BERLIN, Germany — Almost 70 years after the end of World War II, Germany has unveiled a memorial to the up to half-a-million Roma and related Sinti people murdered by the Nazis.
The memorial, a dark, circular pool of water with a triangular plinth in the center — where a fresh flower will be placed every day — stands in the capital’s Tiergarten park near the Reichstag.
Chancellor Angela Merkel and President Joachim Gauck joined politicians and representatives of the Roma and Sinti communities, as well as 100 elderly Holocaust survivors for the unveiling ceremony.
“Every single fate in this genocide is a suffering beyond understanding,” Merkel said. “Every single fate fills me with sorrow and shame.”
However, representatives of the Roma and Sinti — a related people who live mostly in German-speaking Central Europe — say the memorial should also serve as a warning about ongoing discrimination across the continent today.
Romani Rose, president of the Central Council of German Sinti and Roma, said every Roma and Sinti family in Germany had lost members during the Holocaust. “It still shapes our identity to this day,” he said.
Israeli artist Dani Karavan designed the memorial. “Auschwitz” by the Italian Roma poet Santino Spinelli is engraved around its rim: “Gaunt face / dead eyes / cold lips / quiet / a broken hear / out of breath / without words / no tears.”
Dutch survivor Zoni Weisz recalled how he stood on a train platform as a 7 year-old and watched as his parents and siblings were deported to Auschwitz. He called the genocide of the Sinti and Roma the “forgotten Holocaust.”
Gaining recognition for the Porajmos, “the devouring” in Romani, has been a long road.
The government took almost 40 years to admit the mass murder was an act of genocide. A court ruled in 1956 that survivors shouldn’t be compensated because the murders weren’t based on race but the Nazis’ classification of Roma and Sinti as asocial and criminals.
Five Roma Holocaust survivors brought the issue to public attention in 1980 by staging a hunger strike at the Dachau concentration camp in Bavaria. Chancellor Helmut Schmidt officially recognized the crimes as genocide two years later.
In fact, SS chief Heinrich Himmler had ordered the “Final Solution of the Gypsies Question” in 1938. “Racial scientists” proceeded to develop lists of characteristics and trace family trees, sometimes back to the 16th century.
Thousands of Roma and Sinti were rounded up and sent to special camps inside Germany. In 1942, Himmler ordered their deportation to concentration camps, including Auschwitz-Birkenau in occupied Poland.
Many of its Roma and Sinti inmates were subjected to gruesome medical experiments and forced sterilization. In August 1943, they were killed en masse in the camp’s gas chambers. Historians estimate that the Nazis murdered up to 500,000 Roma and Sinti across Eastern Europe.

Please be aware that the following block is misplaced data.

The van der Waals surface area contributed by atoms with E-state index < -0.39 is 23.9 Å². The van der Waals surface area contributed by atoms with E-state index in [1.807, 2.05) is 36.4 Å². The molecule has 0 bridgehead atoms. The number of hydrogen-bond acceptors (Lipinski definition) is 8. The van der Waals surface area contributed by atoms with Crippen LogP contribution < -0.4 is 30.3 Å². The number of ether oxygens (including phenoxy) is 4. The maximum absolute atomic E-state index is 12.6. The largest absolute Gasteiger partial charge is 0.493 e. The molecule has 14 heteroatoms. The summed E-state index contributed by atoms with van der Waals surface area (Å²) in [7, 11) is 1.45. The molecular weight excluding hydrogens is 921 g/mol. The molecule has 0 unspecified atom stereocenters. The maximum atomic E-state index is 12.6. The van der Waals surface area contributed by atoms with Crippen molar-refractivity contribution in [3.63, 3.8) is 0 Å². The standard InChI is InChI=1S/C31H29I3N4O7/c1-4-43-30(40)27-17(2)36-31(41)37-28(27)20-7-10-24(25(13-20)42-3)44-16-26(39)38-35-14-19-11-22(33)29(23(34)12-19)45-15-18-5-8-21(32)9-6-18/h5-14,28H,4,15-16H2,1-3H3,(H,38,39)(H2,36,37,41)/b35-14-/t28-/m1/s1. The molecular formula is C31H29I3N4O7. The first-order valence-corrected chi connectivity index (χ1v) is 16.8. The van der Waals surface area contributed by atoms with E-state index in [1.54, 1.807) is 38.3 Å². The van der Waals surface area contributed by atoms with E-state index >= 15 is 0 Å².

Herbert Heuss, spokesman for the Central Council of German Sinti and Roma, said the episode should become part of the school curriculum in Germany and other countries. “We expect that the fate of the Roma and Sinti during the Third Reich will become part of the historical memory in this country,” he said in an interview.
Wolfgang Wippermann, a historian at Berlin’s Free University, was among those who began researching the mass murders in the 1980s. “We found that it really was genocide,” he said. “It was intentional and racially motivated. It can be absolutely compared to the Shoah, the genocide of the Jewish people.”
He attributes the failure to recognize the genocide after the war partly to ongoing discrimination against Roma and unwillingness to pay compensation.
Given the go ahead in 1992, the memorial faced years of delay and disputes over its design and location. The city of Berlin initially wanted to place it in the less prominent district of Marzahn, where hundreds of Roma and Sinti were held in terrible conditions from 1936.
Roma and Sinti representatives were thankful for the monument on Wednesday, but emphasized its importance to Roma who continue to face prejudice today.
An estimated 12 million Roma live in Europe, where many face crippling poverty and discrimination. They’ve recently suffered far-right violence and even murder in the Czech Republic and Hungary.
“Society has learned almost nothing from what happened,” Weisz said. “Otherwise they would treat us in a different way.”
A recent influx of asylum-seekers to Germany, many of them Roma from Serbia and Macedonia, raised tensions before the unveiling.
Immigration authorities say their number rose significantly after a court ruled in July that welfare payments to asylum seekers should be increased to match those of other recipients. The government has indicated it may reinstate visa requirements for the two countries, which are not EU members.
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The Roma and Sinti council’s president Rose criticized Interior Minister Hans-Peter Friedrich ahead of Wednesday’s ceremony for saying last weekend that those seeking asylum were “abusing” the system.
“I regard bringing up the issue of asylum abuse in connection with a minority like the Sinti and Roma as more than discriminatory,” he told the Mittelbayerische Zeitung, saying that it came across as “rabble rousing.”
Historian Wippermann says the dispute shows memorials can go only so far in dealing with the ongoing discrimination.
“It would be fatal if one were to have the impression that there is now a memorial and everything is fine again.”
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